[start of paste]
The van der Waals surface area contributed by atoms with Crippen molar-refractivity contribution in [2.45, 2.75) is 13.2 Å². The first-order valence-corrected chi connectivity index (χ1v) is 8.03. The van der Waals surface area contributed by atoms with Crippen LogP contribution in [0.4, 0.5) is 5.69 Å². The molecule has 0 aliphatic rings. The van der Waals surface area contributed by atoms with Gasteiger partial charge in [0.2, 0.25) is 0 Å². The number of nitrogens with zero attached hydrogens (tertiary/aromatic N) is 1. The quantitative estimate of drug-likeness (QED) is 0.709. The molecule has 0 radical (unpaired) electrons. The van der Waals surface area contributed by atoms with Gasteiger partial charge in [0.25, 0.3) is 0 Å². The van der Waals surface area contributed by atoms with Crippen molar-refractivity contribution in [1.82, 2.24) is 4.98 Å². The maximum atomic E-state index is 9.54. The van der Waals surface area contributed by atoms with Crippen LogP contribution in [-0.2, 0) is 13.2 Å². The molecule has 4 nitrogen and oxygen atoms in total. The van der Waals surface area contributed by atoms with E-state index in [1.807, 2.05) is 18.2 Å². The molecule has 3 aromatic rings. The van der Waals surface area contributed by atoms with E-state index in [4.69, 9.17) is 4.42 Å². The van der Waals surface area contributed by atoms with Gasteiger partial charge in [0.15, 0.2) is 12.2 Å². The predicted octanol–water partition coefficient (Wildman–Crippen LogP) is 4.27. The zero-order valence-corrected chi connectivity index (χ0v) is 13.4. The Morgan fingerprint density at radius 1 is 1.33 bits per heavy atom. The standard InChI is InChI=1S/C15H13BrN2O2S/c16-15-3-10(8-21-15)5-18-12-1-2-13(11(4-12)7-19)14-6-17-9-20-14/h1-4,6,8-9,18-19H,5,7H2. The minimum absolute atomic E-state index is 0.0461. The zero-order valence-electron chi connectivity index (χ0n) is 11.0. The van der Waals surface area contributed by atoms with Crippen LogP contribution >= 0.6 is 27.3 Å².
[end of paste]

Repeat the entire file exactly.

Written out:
The van der Waals surface area contributed by atoms with Crippen molar-refractivity contribution in [2.45, 2.75) is 13.2 Å². The first-order valence-corrected chi connectivity index (χ1v) is 8.03. The van der Waals surface area contributed by atoms with Crippen LogP contribution in [0.4, 0.5) is 5.69 Å². The molecule has 0 aliphatic rings. The van der Waals surface area contributed by atoms with Gasteiger partial charge in [0.2, 0.25) is 0 Å². The number of nitrogens with zero attached hydrogens (tertiary/aromatic N) is 1. The quantitative estimate of drug-likeness (QED) is 0.709. The molecule has 0 radical (unpaired) electrons. The van der Waals surface area contributed by atoms with Gasteiger partial charge in [0.25, 0.3) is 0 Å². The van der Waals surface area contributed by atoms with Crippen molar-refractivity contribution in [1.82, 2.24) is 4.98 Å². The maximum atomic E-state index is 9.54. The van der Waals surface area contributed by atoms with Crippen LogP contribution in [-0.2, 0) is 13.2 Å². The molecule has 4 nitrogen and oxygen atoms in total. The van der Waals surface area contributed by atoms with E-state index in [1.807, 2.05) is 18.2 Å². The molecule has 3 aromatic rings. The van der Waals surface area contributed by atoms with E-state index in [4.69, 9.17) is 4.42 Å². The van der Waals surface area contributed by atoms with Gasteiger partial charge in [0.15, 0.2) is 12.2 Å². The predicted octanol–water partition coefficient (Wildman–Crippen LogP) is 4.27. The zero-order valence-corrected chi connectivity index (χ0v) is 13.4. The Morgan fingerprint density at radius 1 is 1.33 bits per heavy atom. The standard InChI is InChI=1S/C15H13BrN2O2S/c16-15-3-10(8-21-15)5-18-12-1-2-13(11(4-12)7-19)14-6-17-9-20-14/h1-4,6,8-9,18-19H,5,7H2. The minimum absolute atomic E-state index is 0.0461. The zero-order valence-electron chi connectivity index (χ0n) is 11.0. The van der Waals surface area contributed by atoms with Crippen LogP contribution >= 0.6 is 27.3 Å².